The younger generation are the future, so why are we so often discredited, ignored, devalued, and incessantly patronised?
If you’re below the age of thirty you will know exactly what I’m talking about; when it comes to politics, we simply are not taken seriously. Our views are seen as naive, idealistic, and as a direct result of not having enough ‘life experience’ to substantiate them. Not only is this insanely patronising, it’s also an inane generalisation. If life experience were something we could measure in a points system it would not be directly correlated to the years an individual has lived. A twenty-five year old can have garnered more ‘life experience’ in their quarter of a century than someone twice their age, and even then, what is meant by this airy metaphor of ‘life experience’?
Frequently we hear older generations spout that those younger than them have no experience of the real world, despite the fact that we grew up in an economy their generation ruined and have had no experience of the many privileged benefits they themselves enjoyed (affordable housing, no university tuition fees, an NHS that hasn’t been crippled by the Conservatives). The younger generation have grown up in a vacuum of uncertainty whilst simultaneously being accused of causing it through their entitlement and laziness, so then how can it be said that we do not possess the thinking capabilities to understand the importance of making a difference? Our views are not idealistic, but rather they are a passionate commitment to wanting change. This vacuum we have grown up in, the only state of affairs we’ve ever known, is one we cannot and will not accept. It is less about optimism and more about defiance.
Building from this is the discrediting of any and all information we do provide to substantiate our belief systems. I personally have had this debate time and time again and every single time it has fallen on deaf ears. No matter how many facts we provide, how many sources we can send their way, no matter how much rational thought we provide to our arguments, we are received as over emotional and too concerned with feelings rather than reality. It is hugely frustrating, not least of all because politics is a hugely emotional topic for not only myself, but for many of us.
The lives of the disabled, the lives of the underprivileged, the lives of minorities, all of them are deeply important to me because I possess human empathy, so when discussing their rights and how they are being systemically taken away by right wing politics I do find myself becoming, as I am sure you do too, personally involved. I have learnt to curb these feelings for the benefit of debate in the hope that it will convince those who oppose me that the lives of minorities are worth more than a ‘hard brexit’ or any economic gain, but even when I do it is to no avail. The left as a whole are seen as over emotional by their opposition, but for young left voters it is even worse. It is time that we were listened to. It is time that people recognise we are intelligent, educated, and politically engaged.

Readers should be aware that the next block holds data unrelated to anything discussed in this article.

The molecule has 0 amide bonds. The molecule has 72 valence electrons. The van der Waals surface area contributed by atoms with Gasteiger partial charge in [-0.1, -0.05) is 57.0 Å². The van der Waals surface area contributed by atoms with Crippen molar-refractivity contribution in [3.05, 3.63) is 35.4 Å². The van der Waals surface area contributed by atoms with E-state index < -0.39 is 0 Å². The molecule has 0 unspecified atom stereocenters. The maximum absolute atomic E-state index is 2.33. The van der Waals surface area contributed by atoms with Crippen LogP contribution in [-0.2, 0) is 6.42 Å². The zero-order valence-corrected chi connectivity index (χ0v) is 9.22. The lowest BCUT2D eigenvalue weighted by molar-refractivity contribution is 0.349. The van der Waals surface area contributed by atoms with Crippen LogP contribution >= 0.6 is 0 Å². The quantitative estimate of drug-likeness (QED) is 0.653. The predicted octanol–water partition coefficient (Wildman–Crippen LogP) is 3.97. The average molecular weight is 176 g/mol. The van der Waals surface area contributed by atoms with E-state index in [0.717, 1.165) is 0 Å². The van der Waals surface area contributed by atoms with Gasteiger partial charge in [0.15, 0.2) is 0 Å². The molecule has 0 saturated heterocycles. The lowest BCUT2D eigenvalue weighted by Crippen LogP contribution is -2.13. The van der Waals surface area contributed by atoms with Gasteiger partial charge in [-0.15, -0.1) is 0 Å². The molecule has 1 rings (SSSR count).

Heavy criticism of our information gathering stems from the fact that the majority of information we receive is from social media. This criticism emerges from the idea that social media is simply a place where individuals upload pictures of their meals, fawn over celebrities, and send out indulgent selfies. Whilst all of the above do occur, and are perfectly justifiable behaviours, that is not all social media is. It is not at all what it used to be. Social media is an unbelievably powerful tool in data gathering. Millions of perspectives are broadcast there every single day, in an innumerable amount of ways and formats, providing a mosaic and enlightening view into individual existence. It is no coincidence that the ‘social media generation’ has created a legion of empathetic voters.
An unprecedented 72% of 18-24 year olds turned out to vote in the most recent General Election, and Labour made its biggest swing since 1945, gaining 30 seats (source). The Conservatives believed they would win by a landslide, and there greatest error was in underestimating the youth vote.
The younger generation are powerful and should neither be dismissed nor undermined, because we’re prepared to fight for our future. Younger people are educated, they are not mindless, over emotional fools like the older generation so often try to depict. Recognise us and listen to us. The generalisations surrounding the youth vote are appalling and indefensibly dismissive, and if there is any one lesson to take from Theresa May’s many errors it is this: dismissing the youth as anything but a strong voting base can severely backfire.